Michael Casha has been a part-time carer for his older brother David, in one way or another, for as long as he can remember.
The 28-year-old says he is “incredibly proud” to have the title of ‘carer’ for someone who is his “best friend”, but admits the pandemic brought with it some new challenges that made it clear how crucial his role is in his brother’s life.
David, 30, was diagnosed with cerebral palsy when he was only five and has required a wheelchair ever since. He needs daily assistance with the majority of tasks, including getting in and out of bed, eating, drinking, showering, and travelling.
“David is my best friend,” Michael tells Yahoo Lifestyle. “He's literally the star of every party he goes to – he laughs, smiles and generally loves people and brings joy to everyone else's lives.”
Michael’s role as an unpaid carer has significantly evolved since he became an adult. When he was young, he couldn’t always physically help out, but as he got older, he started to take on a lot more responsibility to help out his parents who look after David full time.
He says the impact of these responsibilities on young, unpaid carers isn’t always understood.
“I think I was impacted in the sense that I had to grow up a lot quicker,” he explains.
“A lot of carers tend to be more mature than people at their age because of the responsibilities that fall on them.
“They are forced to face difficult things that others wouldn’t have to.”
Things have become particularly tricky since the COVID-19 outbreak around the world. With a series of heavy restrictions in place, Michael and the family have had to take a few additional steps to look after David’s physical and mental health.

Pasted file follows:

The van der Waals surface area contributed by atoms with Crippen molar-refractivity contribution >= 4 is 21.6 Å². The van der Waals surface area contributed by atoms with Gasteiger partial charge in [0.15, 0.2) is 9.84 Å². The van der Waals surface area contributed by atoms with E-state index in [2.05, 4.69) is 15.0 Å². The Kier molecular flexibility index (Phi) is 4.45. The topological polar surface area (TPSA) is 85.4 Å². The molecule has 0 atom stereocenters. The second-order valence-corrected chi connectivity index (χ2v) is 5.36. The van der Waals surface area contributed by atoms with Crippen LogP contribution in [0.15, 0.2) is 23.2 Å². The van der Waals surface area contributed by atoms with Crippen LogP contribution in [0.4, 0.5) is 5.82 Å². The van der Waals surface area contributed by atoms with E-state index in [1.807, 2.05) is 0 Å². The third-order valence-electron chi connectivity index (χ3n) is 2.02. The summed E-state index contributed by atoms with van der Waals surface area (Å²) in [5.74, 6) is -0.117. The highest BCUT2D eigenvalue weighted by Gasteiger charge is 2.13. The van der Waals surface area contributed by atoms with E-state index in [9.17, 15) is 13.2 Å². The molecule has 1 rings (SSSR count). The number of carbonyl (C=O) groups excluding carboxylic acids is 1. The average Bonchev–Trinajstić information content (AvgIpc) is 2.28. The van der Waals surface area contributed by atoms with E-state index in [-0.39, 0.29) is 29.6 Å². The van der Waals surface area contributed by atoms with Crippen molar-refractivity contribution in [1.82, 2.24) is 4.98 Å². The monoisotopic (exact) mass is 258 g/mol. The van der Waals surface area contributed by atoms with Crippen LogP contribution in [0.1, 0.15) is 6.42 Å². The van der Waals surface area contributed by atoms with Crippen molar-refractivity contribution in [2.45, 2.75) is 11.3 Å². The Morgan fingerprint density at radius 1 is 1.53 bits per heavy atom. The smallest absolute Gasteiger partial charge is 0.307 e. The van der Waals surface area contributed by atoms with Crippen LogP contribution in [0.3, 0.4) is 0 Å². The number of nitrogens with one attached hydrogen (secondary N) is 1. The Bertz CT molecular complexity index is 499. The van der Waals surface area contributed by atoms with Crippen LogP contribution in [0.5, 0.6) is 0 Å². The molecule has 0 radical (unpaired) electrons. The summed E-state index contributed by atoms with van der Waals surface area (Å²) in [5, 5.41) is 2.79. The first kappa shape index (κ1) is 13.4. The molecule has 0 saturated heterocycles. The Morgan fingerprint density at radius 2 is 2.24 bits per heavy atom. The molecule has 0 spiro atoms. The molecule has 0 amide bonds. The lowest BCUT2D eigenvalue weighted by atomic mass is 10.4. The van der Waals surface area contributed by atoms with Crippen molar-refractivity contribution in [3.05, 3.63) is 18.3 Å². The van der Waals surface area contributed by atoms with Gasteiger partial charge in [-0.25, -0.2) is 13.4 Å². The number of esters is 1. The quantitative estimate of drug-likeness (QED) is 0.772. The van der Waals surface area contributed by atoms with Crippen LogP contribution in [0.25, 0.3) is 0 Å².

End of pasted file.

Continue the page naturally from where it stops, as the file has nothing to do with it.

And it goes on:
One of the biggest setbacks has been the reduction in David’s time in day services. Because of prevention measures and restrictions they’ve had to minimise his social exposure which has taken a toll on David as well as increasing the demands on his family.
“The pandemic has certainly made it harder for me to care for David,” Michael tells us.
“I recently moved out of home, and while the Victorian restrictions have always allowed me to travel to care for my brother, the ongoing risk in our respective suburbs have limited my ability to see him as regularly as I did before COVID.
“As a result, all the caring responsibility has fallen on my parents, with whom David lives. However, I’ve been keeping in contact with David via the internet as much as possible so that he knows I’m still here for him, and I’ve gone along to medical appointments or attended appointments over video calls.”
Of course there are tens of thousands of young unpaid carers that have been impacted similarly by the pandemic. Though research released by Carers NSW in July indicated that many have remained resilient.
During the peak of the COVID-19 lockdown, Carers NSW conducted online interviews and focus groups with 28 young carers (young people aged 25 years and under who provide unpaid care and support to a family member or friend) to better understand their experiences and support needs.
Young carers reported their caring role helped them develop patience, empathy, resilience, organisation and time management skills and other skills relevant to professional fields, including advocacy.
However, maintaining social relationships and work and study responsibilities could prove challenging.
“Many young carers do not identify as carers or access support because they view the support they provide as an intrinsic part of the role in their family,” Carers NSW CEO Elena Katrakis said at the time.
Michael himself admits he didn’t really think of what he was doing as a ‘role’ until much later in life.
“Being an unpaid carer means I'm helping someone I absolutely love and I find it important to have a recognised name for what we as carers do,” he says.
“I grew up as a young unpaid carer while going to school, without even realising it until years later. That only changed when I met someone else who was in the same position as me.”
And his one piece of advice to other young carers out there - get the right support, such as Carers Victoria.
“I cannot stress enough the importance of having a support network,” he says.
“Knowing the role I have been playing was shared by over 750,000 other young people and many more adults in Victoria alone, was a much-needed source of relief – it removes the isolation that caring can bring.”
Carers Week (11-17 Oct) is a time to recognise the 2.65 million Australians who provide care and support to a family member or friend.